After all the Fed speak, still market confusion

A week full of Fed speak has brought little additional clarity about when the U.S. central bank will resume its rate-hiking cycle.

Multiple remarks from top officials — both past and present — focused on how the Fed will need the navigate the path forward.

Some, like current voting member Esther George and nonvoting member John Williams believe the course should be aggressive. Others, like Chair Janet Yellen, continue to counsel for a patient approach. The market even heard from former chairs Alan Greenspan and Ben Bernanke, with the latter saying language itself is a an effective policy tool.

At the end of it all, the market remained confused.

Experts surveyed by both CNBC and The Wall Street Journal pointed toward a June hike next on the table, with the CNBC survey indicating two moves in total for 2016.

Traders, though, are indicating differently.

Fed fund futures point to just an 18 percent chance of a June rate hike, according to the CME, despite the CNBC and Journal surveys. The actual fed fund futures contracts indicate a rate of 0.39 percent for June, barely above the current level of 0.37 percent. The first month when a rate hike is fully priced into the market is July 2017.

The disparity leaves traders — those with a shorter-term view of the market — in a quandary.

When the Fed approved a quarter-point hike in December, it sent the market into a tizzy. As the first raise in more than nine years, the move had a sizable impact from which the market has only recently recovered. So the timing of the next move could be critical.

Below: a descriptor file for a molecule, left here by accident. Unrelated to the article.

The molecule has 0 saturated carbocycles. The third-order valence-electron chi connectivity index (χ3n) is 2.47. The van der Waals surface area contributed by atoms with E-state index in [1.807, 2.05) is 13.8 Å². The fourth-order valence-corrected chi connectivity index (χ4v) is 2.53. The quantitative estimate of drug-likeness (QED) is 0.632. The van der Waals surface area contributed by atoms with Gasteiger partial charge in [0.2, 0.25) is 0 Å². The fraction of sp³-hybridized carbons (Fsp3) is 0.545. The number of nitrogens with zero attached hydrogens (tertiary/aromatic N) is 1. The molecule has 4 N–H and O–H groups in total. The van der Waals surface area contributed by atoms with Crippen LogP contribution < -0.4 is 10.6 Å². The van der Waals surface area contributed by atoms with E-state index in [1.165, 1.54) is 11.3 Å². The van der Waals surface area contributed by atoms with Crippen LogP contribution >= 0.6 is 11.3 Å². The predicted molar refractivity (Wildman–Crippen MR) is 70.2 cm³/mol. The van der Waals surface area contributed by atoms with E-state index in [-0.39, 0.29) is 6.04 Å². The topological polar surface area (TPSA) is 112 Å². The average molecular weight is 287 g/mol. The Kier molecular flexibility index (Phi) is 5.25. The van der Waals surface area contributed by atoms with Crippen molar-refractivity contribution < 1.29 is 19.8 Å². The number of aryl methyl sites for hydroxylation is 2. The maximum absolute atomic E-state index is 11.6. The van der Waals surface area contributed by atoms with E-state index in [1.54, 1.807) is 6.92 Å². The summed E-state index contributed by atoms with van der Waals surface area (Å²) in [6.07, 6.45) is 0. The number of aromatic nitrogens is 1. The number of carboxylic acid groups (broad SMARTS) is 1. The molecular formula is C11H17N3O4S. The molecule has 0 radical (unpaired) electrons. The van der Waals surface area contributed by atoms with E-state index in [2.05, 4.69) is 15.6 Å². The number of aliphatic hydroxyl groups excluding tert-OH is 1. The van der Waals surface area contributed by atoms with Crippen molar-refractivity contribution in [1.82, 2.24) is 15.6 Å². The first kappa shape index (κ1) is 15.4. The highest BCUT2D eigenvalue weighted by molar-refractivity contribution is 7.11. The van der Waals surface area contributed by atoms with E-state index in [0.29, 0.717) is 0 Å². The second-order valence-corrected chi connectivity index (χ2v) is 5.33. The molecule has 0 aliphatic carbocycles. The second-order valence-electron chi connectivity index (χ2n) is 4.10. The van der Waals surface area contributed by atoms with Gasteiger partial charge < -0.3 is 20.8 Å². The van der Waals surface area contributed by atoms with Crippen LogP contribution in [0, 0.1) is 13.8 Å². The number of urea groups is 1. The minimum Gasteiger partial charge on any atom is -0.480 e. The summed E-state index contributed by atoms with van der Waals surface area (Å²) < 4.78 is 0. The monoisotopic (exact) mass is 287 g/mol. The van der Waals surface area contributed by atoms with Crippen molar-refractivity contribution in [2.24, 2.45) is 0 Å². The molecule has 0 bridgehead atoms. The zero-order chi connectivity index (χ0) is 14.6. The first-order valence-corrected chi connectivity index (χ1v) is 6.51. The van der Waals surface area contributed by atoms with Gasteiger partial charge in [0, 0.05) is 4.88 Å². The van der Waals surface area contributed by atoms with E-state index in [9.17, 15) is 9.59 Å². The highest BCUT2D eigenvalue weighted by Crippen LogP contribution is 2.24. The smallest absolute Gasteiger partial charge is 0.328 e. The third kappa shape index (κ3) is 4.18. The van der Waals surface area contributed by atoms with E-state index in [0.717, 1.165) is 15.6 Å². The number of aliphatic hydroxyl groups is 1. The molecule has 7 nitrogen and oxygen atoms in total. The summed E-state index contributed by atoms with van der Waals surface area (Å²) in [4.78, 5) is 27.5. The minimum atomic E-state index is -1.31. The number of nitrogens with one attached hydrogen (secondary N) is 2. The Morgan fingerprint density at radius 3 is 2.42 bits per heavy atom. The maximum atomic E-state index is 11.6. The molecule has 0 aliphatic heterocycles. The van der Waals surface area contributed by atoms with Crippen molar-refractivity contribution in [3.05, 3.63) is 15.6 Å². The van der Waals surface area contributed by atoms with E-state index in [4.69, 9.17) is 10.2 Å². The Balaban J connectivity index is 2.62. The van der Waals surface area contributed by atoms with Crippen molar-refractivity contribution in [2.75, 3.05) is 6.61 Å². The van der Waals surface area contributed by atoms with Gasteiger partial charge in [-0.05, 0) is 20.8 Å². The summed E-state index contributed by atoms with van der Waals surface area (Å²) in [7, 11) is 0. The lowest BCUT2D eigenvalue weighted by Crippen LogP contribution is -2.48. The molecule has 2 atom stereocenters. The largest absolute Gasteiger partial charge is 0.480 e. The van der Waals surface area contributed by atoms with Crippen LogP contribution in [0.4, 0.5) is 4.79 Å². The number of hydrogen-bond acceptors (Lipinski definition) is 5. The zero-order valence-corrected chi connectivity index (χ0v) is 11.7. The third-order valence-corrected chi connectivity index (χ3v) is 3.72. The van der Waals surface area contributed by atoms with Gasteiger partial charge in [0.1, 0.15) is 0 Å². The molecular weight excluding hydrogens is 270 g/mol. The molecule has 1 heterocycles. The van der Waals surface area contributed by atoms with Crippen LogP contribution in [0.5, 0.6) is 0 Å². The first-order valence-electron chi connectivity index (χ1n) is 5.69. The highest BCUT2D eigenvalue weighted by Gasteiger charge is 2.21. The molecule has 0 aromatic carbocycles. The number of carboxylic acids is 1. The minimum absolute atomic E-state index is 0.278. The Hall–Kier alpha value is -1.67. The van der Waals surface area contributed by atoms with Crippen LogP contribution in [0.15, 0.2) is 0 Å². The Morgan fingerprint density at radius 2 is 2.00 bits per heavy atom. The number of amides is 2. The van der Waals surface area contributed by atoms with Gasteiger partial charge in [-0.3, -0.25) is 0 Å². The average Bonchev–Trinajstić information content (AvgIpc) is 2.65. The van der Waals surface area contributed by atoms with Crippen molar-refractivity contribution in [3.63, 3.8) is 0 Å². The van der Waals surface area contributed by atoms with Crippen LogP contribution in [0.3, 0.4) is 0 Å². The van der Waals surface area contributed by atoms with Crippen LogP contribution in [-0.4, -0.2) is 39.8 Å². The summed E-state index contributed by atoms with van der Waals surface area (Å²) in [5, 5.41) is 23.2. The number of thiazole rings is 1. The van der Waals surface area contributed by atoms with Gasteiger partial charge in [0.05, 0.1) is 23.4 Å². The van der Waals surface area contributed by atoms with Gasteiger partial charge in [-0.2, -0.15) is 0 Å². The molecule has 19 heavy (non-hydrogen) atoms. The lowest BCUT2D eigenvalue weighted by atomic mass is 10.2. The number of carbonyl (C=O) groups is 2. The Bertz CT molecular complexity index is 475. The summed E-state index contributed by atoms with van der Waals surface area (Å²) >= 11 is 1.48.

As for investors with a longer-term view — those planning for retirement or building a portfolio for their kids' college education — it may be a good time to tune out the central bank's machinations.

"Too much of this is noise," said Zachary Karabell, head of global strategy at Envestnet. "They've been pretty clear about the arc. We're a little uncertain about the timing. The global cost of money is clearly low, and there's no indication that's on the verge of a change."

Indeed, the Fed has made it clear that whenever the first hike comes, there's little cause to believe policymakers will be in a hurry to raise again. The backdrop for rate hikes, after all, is a difficult one — four consecutive declining quarters for corporate profits, and an economy that may not have grown at all in the first quarter.

Yellen and her cohorts also continue to show that if they are truly data dependent, a good deal of that data comes from financial markets. Ed Yardeni of Yardeni Research called Yellen the market's "fairy godmother" while New York Fed President William Dudley echoed Yellen's sentiments that hikes will have to be gradual.

"We're conducting policy on the basis of imperfect information but that's the information that we have at the time," Dudley said Friday in a speech. "So it's like you're driving on the road in a storm. You're looking out the windshield, you don't have a perfect view but you have a view and that's the basis for the decisions you make at the time."

One thing the market looks sure of is that there's virtually no chance of a hike when the Federal Open Market Committee meets April 26-27. Traders are assigning just a 3 percent chance of a move.